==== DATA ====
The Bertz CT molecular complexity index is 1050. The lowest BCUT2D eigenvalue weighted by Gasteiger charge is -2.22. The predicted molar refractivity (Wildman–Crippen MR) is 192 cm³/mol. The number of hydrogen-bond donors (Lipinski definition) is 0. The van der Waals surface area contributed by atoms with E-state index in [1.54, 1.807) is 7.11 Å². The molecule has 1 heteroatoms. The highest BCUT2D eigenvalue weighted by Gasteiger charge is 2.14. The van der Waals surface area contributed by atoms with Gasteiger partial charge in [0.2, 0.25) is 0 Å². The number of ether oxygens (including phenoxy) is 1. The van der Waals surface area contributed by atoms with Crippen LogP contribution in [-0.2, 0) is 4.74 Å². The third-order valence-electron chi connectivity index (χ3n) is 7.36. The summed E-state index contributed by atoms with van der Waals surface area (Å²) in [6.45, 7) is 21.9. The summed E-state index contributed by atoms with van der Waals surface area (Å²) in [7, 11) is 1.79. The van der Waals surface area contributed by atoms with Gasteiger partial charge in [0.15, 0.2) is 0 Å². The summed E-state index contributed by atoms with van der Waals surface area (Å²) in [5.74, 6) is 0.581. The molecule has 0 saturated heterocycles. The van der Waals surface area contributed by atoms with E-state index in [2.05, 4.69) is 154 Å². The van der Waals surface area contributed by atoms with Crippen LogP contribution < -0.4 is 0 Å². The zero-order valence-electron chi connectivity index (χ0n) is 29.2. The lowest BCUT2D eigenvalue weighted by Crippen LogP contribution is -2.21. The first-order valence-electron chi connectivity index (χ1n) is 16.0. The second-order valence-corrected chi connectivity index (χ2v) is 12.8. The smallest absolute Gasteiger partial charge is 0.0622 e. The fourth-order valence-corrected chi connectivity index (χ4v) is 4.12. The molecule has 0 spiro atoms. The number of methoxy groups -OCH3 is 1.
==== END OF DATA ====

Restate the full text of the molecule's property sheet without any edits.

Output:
The Bertz CT molecular complexity index is 1050. The lowest BCUT2D eigenvalue weighted by Gasteiger charge is -2.22. The predicted molar refractivity (Wildman–Crippen MR) is 192 cm³/mol. The number of hydrogen-bond donors (Lipinski definition) is 0. The van der Waals surface area contributed by atoms with E-state index in [1.54, 1.807) is 7.11 Å². The molecule has 1 heteroatoms. The highest BCUT2D eigenvalue weighted by Gasteiger charge is 2.14. The van der Waals surface area contributed by atoms with Gasteiger partial charge in [0.2, 0.25) is 0 Å². The number of ether oxygens (including phenoxy) is 1. The van der Waals surface area contributed by atoms with Crippen LogP contribution in [-0.2, 0) is 4.74 Å². The third-order valence-electron chi connectivity index (χ3n) is 7.36. The summed E-state index contributed by atoms with van der Waals surface area (Å²) in [6.45, 7) is 21.9. The summed E-state index contributed by atoms with van der Waals surface area (Å²) in [7, 11) is 1.79. The van der Waals surface area contributed by atoms with Gasteiger partial charge in [0.15, 0.2) is 0 Å². The summed E-state index contributed by atoms with van der Waals surface area (Å²) in [5.74, 6) is 0.581. The molecule has 0 saturated heterocycles. The van der Waals surface area contributed by atoms with E-state index in [2.05, 4.69) is 154 Å². The van der Waals surface area contributed by atoms with Crippen LogP contribution < -0.4 is 0 Å². The zero-order valence-electron chi connectivity index (χ0n) is 29.2. The lowest BCUT2D eigenvalue weighted by Crippen LogP contribution is -2.21. The first-order valence-electron chi connectivity index (χ1n) is 16.0. The second-order valence-corrected chi connectivity index (χ2v) is 12.8. The smallest absolute Gasteiger partial charge is 0.0622 e. The fourth-order valence-corrected chi connectivity index (χ4v) is 4.12. The molecule has 0 spiro atoms. The number of methoxy groups -OCH3 is 1.